Through the use of asset forfeiture, the Coweta County Sheriff’s Office has added another tool to help investigators identify possible criminals.
Last week, members from the sheriff’s office began utilizing two new Data Works Plus Rapid-ID systems.
The technology utilizes a smartphone to run fingerprints through a local database in order to reveal possible aliases, physical descriptions and possibly mugshots.
If police believe someone is lying about their identity, or can’t produce a valid ID, the Rapid-ID will help determine who they are. The device can also be used to help identify a deceased person if needed.
Results are returned almost instantly. When the information is captured by the device, it is compared against local and national databases.
Similar technology for fingerprint identification has been around several years, but the capabilities of the Rapid-ID recently turned some heads at the sheriff's office.
The devices were used during a prostitution sting earlier this year conducted by the Department of Homeland Security and the sheriff’s office.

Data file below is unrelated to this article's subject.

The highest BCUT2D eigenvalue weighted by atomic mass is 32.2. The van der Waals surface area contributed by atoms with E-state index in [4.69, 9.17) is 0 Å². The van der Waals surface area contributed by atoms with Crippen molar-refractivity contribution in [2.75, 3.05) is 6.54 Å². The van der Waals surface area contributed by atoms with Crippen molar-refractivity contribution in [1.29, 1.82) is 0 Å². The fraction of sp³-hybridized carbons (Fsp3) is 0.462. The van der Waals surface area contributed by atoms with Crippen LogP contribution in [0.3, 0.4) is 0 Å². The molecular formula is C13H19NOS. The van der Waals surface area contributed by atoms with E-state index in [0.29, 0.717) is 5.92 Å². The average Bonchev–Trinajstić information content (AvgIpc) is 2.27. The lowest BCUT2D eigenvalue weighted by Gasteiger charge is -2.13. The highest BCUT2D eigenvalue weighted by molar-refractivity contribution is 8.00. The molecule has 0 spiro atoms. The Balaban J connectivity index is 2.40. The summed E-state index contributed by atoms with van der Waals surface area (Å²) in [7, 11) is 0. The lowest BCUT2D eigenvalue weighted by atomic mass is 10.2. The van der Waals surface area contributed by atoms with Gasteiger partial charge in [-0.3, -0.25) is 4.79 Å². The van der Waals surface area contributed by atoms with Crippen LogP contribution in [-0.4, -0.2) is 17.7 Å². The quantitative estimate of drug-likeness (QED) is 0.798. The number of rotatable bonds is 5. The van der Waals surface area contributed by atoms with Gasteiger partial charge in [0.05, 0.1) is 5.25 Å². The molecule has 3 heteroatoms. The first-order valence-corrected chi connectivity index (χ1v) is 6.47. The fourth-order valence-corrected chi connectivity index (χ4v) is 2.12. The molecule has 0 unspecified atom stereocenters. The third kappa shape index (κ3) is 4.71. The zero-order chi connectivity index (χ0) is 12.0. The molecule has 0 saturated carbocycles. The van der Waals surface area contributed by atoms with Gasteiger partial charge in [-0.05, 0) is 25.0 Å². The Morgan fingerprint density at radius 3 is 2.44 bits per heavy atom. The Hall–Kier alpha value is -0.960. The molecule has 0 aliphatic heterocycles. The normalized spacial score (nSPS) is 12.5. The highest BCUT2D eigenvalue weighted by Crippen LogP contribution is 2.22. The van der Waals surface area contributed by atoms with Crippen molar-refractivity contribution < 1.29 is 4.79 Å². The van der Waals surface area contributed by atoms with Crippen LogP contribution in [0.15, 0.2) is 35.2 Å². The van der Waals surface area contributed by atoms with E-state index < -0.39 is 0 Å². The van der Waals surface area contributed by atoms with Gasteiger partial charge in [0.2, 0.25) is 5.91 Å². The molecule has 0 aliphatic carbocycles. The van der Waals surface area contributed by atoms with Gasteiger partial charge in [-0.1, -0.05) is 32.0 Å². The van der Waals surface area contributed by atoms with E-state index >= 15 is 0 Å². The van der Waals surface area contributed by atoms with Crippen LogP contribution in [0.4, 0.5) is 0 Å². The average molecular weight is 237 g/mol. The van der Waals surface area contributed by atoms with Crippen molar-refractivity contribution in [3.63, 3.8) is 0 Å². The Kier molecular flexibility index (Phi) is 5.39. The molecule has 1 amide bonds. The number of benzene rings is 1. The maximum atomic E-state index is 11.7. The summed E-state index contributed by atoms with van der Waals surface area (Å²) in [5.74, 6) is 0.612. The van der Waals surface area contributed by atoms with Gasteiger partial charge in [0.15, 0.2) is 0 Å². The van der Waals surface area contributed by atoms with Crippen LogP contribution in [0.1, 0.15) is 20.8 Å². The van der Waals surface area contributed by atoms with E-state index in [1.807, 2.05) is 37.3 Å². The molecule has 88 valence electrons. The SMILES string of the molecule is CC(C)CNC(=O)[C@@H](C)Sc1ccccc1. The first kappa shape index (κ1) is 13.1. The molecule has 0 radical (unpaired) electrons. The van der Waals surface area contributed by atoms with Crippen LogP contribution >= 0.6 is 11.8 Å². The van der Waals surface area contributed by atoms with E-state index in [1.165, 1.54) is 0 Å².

“We looked at them a few years ago, but technology has improved significantly since then,” said Lt. Col. James Yarbrough. “When we saw how the feds were utilizing the same system, we made a decision that it was the right time for us.”
Yarbrough said the goal is to ultimately have the device for each shift and at the jail – where results from fingerprints can typically take hours instead of seconds.
Each device costs $3,000 and runs on a monthly plan of $40.
Investigator Jeremy Wood said since rolling out the two readers last week, he’s already seen instant results.
“So far, one out of the three subjects tested in the field was determined to be wanted on a warrant out of Savannah,” Wood said. “While we’re the only ones using the technology right now, if an officer from Newnan PD needed to use it, we’re always willing to help out.”